10. 10. Academic  Difficulty  or  Failure   •  Youth  with  learning  disabili+es  have  a  higher   incidence  of  academic  difficul+es,  which  also   make  them  more  vulnerable  to  substance  use   and  abuse.   •  According  to  the  2011  NSDUH,  youth  who   reported  geng  a  “D”  or  lower  the  last  reported   grading  period  when  compared  to  students  who   received  higher  grades  were  3  +mes  more  likely   to  use  illicit  drugs  (27.1%  vs.  9.5%),  use  marijuana   (22.4%  vs.  7.5%),  smoke  cigareces  (25.2%  vs.   7.0%)  and  binge  drink  (16.8%  vs.  7.2%).  Source:  2011  NSDUH  
  11. 11. Substance  Use  Among  High  School  Drop-­‐ outs  Past  Month  Substance  Use  among  12th  Grade  Aged  Youths,  by  Dropout  Status:  2002  to  2010  
  12. 12. Overlap  of  Substance  Abuse  Risk  Factors   and  LD  CharacterisUcs   SUD  Risk  Factors   LD  CharacterisUcs   Low  self-­‐esteem   Low  self-­‐esteem   Academic  failure   Academic  Failure   Depression   Depression   Desire  for  acceptance   Peer  rejec+on  Source:  Substance  abuse  and  learning  disabili+es:  peas  in  a  pod  or  apples  and  oranges?  (September  2000),  retrieved  from  hcp://www.casacolumbia.org  
  13. 13. ADHD  &  Substance  Abuse     Acen+on  deficit  hyperac+vity  disorder  (ADHD)  has  a   prevalence  of  3–9%  in  the  general  childhood  popula+on  and   1–5%  in  the  general  adult  popula+on.     ADHD  affects  between  11  and  35%  of  “substance-­‐abusing”   adults,  o`en+mes  complica+ng  treatment  response.  ¹     Childhood  onset  ADHD  has  not  only  been  associated  with  an   increased  risk  of  substance  abuse,  but  has  also  been  linked  to   behaviors  that  are  indica+ve  of  more  severe  pacerns  of   substance  use,  such  as  earlier  onset,  longer  substance  use   careers,  poorer  treatment  reten+on,  and  higher  relapse  rates.²Source:¹  hcp://informahealthcare.com/doi/abs/10.1080/10826080500294858;  ²Biederman  et  al,  1995;  Wilens,  2006;  Sullivan  &  Rudnik-­‐Levin,  2001,  as  cited  in  Torok,  et  al.  (2012)  Acen+on  deficit  disorder  and  severity  of  substance  use:  the  role  of  comorbid  psychopathology.  Psychology  of  Addic+ve  Behaviors,  Vol.  26,  No.  4,  974-­‐979  
  14. 14. Perceived  Risk  
  15. 15. What  are  our  children  using  to  get   high?  
  16. 16. Youth  do  not  realize,  We  Can  Help   Them    We  are  not  reaching  our  youth  who  need  help      The  youth  do  not  know  they  have  a  problem  
  17. 17. Our  Words,  Our  Ac+ons,  Our   Compassion  “Too often we underestimate the power of a touch, asmile, a kind word, a listening ear, an honestcompliment, or the smallest act of caring, all of whichhave the potential to turn a life around.”  ― Leo Buscaglia 22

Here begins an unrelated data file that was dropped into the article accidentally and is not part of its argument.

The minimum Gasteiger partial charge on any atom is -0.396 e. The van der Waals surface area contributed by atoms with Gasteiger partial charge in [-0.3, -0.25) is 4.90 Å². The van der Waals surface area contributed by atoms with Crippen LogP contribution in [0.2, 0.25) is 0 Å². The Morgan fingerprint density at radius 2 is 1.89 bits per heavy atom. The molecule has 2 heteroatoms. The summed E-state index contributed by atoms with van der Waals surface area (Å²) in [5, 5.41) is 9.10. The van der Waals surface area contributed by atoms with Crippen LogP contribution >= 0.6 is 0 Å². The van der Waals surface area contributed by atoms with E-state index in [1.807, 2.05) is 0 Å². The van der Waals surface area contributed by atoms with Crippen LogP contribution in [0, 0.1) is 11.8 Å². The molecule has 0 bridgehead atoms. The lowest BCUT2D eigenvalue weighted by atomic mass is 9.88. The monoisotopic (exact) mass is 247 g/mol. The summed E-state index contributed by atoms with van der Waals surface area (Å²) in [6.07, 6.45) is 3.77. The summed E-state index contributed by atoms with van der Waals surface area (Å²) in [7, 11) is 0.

18. 18. Where  does  it  begin?  •  More  than  half  of  new  illicit  drug  users  begin   with  marijuana.  Next  most  common  are   prescrip+on  pain  relievers,  followed  by   inhalants  (which  is  most  common  among   younger  teens).  
  19. 19. Just  Weed  •  AXer  alcohol,  marijuana  has  the  highest  rate   of  dependence  or  abuse  among  all  drugs.  In   2011,  4.2  million  Americans  met  clinical   criteria  for  dependence  or  abuse  of  marijuana   in  the  past  year—more  than  twice  the  number   for  dependence/abuse  of  prescrip+on  pain   relievers  (1.8  million)  and  four  +mes  the   number  for  dependence/abuse  of  cocaine   (821,000).  
  20. 20. Crea+ng  a  Bridge  to  Services  The  icanhelp  program  builds  help-­‐seeking  and  early  engagement  by  establishing  “safe”  places  for  adolescents  to  develop  a  trus+ng  rapport  with  adults  in  the  community   25  
  21. 21. icanhelp  Essen+al  Components   Follow-­‐Up Awareness Help-­Seeking Link  to   Resources Identi9ication Engagement Strengthen    Build   Resources 26  
  22. 22. Build  Awareness  of  the  icanhelp   Program   Let  youth  and  young  adults   Awareness know  who  to  contact  related  to   the  icanhelp  program   •  icanhelp  logos   •  icanhelp  posters  Iden+fy  icanhelp  Representa+ves   •  icanhelp  presenta+ons  using  icanhelp  Logos  •  The  presence  of  the  icanhelp   logo  signals  that  this  is  a  safe   person  •  Logos  are  reserved  for  people   who  have  been  trained  and  are   members  of  the  icanhelp  team   27  
  23. 23. icanhelp  Posters:  Facilita+ng  the   Conversa+on   If you’re thinking these thoughts... If you’re thinking these thoughts... you may need help. you may need help. Look for the I CAN HELP sticker Look for the I CAN HELP sticker to find a safe person to talk to. to find a safe person to talk to. www.icanhelp.me www.icanhelp.me 28  biopsychosocial  issues   addic+ve  behavior  and  issues